Economists point to two reasons for the rising price of farmland. First, low interest rates have made it an attractive investment. Most land sales in Illinois involve investors, not farmers. And many are buying land in the southern part of the state to avoid paying high taxes on land they sold for development near Chicago. Experts say these purchases drive up land prices all over Illinois.

Federal crop subsidies also have driven up land values. Michael Duffy, an economist at Iowa State University, estimates that the subsidies inflate prices as much as 45 percent.

The rising cost of land is one of many changes transforming the rural Midwest. The farm population is aging, and landowners are increasingly the children of farmers who have decamped to far-away cities and lost interest in farming. At the same time, farms are getting bigger and machinery more expensive. Tractors now come equipped with GPS systems to steer them across fields by satellite - and farmers feel pressured to justify such purchases by acquiring more land.

Competition among farmers for land has grown fierce as well. Scott Reifsteck, a corn-and-soybean farmer from Tolono, Ill., lost half his land when a farmer who rents tens of thousands of acres across the state outbid him on 800 acres his family had been renting, and living on, since 1945.

"I treated it like my own," Mr. Reifsteck says, gazing across someone else's new corn. He is dismayed that the new tenant has neglected to plow along the contours of a small watercourse, as he and his father did. "They came in this spring and charged up and down the slopes in total disregard of what the ground needs," he says. "All they cared about was getting their crop in."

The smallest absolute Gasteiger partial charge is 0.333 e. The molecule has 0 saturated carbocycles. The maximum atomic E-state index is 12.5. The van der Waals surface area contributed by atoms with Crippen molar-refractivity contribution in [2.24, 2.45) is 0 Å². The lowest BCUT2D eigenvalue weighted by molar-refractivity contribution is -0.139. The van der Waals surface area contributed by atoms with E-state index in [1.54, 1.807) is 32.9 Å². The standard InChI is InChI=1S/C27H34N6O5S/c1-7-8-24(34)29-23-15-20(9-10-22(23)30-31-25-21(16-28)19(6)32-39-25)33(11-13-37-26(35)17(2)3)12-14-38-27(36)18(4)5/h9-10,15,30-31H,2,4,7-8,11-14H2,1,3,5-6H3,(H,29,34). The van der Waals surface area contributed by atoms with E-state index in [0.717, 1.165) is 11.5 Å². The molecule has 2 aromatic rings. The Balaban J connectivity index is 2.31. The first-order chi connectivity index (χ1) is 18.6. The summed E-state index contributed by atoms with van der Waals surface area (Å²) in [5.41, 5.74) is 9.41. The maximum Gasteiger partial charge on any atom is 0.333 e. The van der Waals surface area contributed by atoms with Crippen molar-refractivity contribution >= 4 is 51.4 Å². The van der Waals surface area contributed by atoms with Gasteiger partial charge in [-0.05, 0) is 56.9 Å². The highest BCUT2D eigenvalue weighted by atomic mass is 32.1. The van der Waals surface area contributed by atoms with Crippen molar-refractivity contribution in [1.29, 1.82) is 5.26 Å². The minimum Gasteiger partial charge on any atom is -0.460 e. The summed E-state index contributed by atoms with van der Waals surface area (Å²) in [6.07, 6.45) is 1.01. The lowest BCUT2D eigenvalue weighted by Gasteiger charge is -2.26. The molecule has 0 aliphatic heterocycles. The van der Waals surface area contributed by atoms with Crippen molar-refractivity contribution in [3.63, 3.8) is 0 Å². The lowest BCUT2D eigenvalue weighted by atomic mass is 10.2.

Almost everything costs more, including fertilizers, fuel, and health insurance. But land is critical, and experts say its rising cost may force aspiring farmers to curtail or at least postpone their ambitions.

Josh Kamerer found a job at the University of Illinois Champaign's Large Animal Clinic, shoveling hay and straw. He also works part time for a farmer near his home in Philo. "I've thought of a lot of ways to get into farming," he says. "None of them have panned out."

Iowa State's Beginning Farmer Center keeps tabs on farmers looking for a way in. John Baker, who directs the center, advises them to look for alternatives to Iowa's costly regimen of corn and soybeans.

"They don't have the money. They can't buy their way in very effectively," he says. "What they do have is education and labor and energy. I think it's a tremendous problem if we're going to put people into agriculture in this borrow-and-buy model."

Benjamin Leichty of Wayland, Iowa, is one of the few who may succeed. He graduated from Iowa State in May and is working for two farmers, milking cows for one and helping the other grow organic grains. But the organic farmer plans to retire soon and has invited Mr. Leichty to rent his farm.

"It would be hard for me to farm conventionally and try to buy ground," Leichty says. "I could hardly pay the interest without a job off the farm. So when this opportunity came up to farm organically, I thought it would be a good one."

For Weitekamp, too, one prospect is tantalizingly near. His grandmother is thinking of selling 68 acres - what's left of the family farm. Just maybe, he thinks, prices will fall far enough for him to buy it. Most bankers don't expect that to happen soon. But he is waiting and hoping just the same.